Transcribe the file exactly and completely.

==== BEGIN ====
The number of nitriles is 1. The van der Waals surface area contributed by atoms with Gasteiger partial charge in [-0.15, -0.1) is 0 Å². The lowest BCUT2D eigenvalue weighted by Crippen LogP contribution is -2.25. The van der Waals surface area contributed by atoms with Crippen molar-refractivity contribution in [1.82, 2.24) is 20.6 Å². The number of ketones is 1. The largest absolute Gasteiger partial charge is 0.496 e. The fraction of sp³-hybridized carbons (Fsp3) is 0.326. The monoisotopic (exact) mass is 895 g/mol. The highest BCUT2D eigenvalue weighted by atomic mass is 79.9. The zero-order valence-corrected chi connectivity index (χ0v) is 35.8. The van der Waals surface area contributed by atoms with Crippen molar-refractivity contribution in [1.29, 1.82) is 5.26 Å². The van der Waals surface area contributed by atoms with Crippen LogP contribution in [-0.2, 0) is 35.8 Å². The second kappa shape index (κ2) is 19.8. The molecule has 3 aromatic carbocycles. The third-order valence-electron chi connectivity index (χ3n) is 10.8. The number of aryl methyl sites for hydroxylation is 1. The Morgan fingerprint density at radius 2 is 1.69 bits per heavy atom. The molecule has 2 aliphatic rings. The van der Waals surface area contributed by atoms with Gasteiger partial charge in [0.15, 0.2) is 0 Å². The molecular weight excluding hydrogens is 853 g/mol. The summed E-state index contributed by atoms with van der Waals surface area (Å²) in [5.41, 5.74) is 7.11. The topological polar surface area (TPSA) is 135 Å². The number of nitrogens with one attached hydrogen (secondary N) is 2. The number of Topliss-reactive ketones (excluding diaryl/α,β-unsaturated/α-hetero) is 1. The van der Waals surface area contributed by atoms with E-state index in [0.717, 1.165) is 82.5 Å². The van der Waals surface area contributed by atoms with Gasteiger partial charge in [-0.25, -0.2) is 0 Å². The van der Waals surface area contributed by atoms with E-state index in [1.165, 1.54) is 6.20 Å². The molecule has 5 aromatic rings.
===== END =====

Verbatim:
The number of nitriles is 1. The van der Waals surface area contributed by atoms with Gasteiger partial charge in [-0.15, -0.1) is 0 Å². The lowest BCUT2D eigenvalue weighted by Crippen LogP contribution is -2.25. The van der Waals surface area contributed by atoms with Crippen molar-refractivity contribution in [1.82, 2.24) is 20.6 Å². The number of ketones is 1. The largest absolute Gasteiger partial charge is 0.496 e. The fraction of sp³-hybridized carbons (Fsp3) is 0.326. The monoisotopic (exact) mass is 895 g/mol. The highest BCUT2D eigenvalue weighted by atomic mass is 79.9. The zero-order valence-corrected chi connectivity index (χ0v) is 35.8. The van der Waals surface area contributed by atoms with Crippen molar-refractivity contribution in [1.29, 1.82) is 5.26 Å². The van der Waals surface area contributed by atoms with Crippen LogP contribution in [-0.2, 0) is 35.8 Å². The second kappa shape index (κ2) is 19.8. The molecule has 3 aromatic carbocycles. The third-order valence-electron chi connectivity index (χ3n) is 10.8. The number of aryl methyl sites for hydroxylation is 1. The Morgan fingerprint density at radius 2 is 1.69 bits per heavy atom. The molecule has 2 aliphatic rings. The van der Waals surface area contributed by atoms with Gasteiger partial charge in [0.15, 0.2) is 0 Å². The molecular weight excluding hydrogens is 853 g/mol. The summed E-state index contributed by atoms with van der Waals surface area (Å²) in [5.41, 5.74) is 7.11. The topological polar surface area (TPSA) is 135 Å². The number of nitrogens with one attached hydrogen (secondary N) is 2. The number of Topliss-reactive ketones (excluding diaryl/α,β-unsaturated/α-hetero) is 1. The van der Waals surface area contributed by atoms with E-state index in [0.717, 1.165) is 82.5 Å². The van der Waals surface area contributed by atoms with Gasteiger partial charge in [-0.25, -0.2) is 0 Å². The van der Waals surface area contributed by atoms with E-state index in [1.165, 1.54) is 6.20 Å². The molecule has 5 aromatic rings.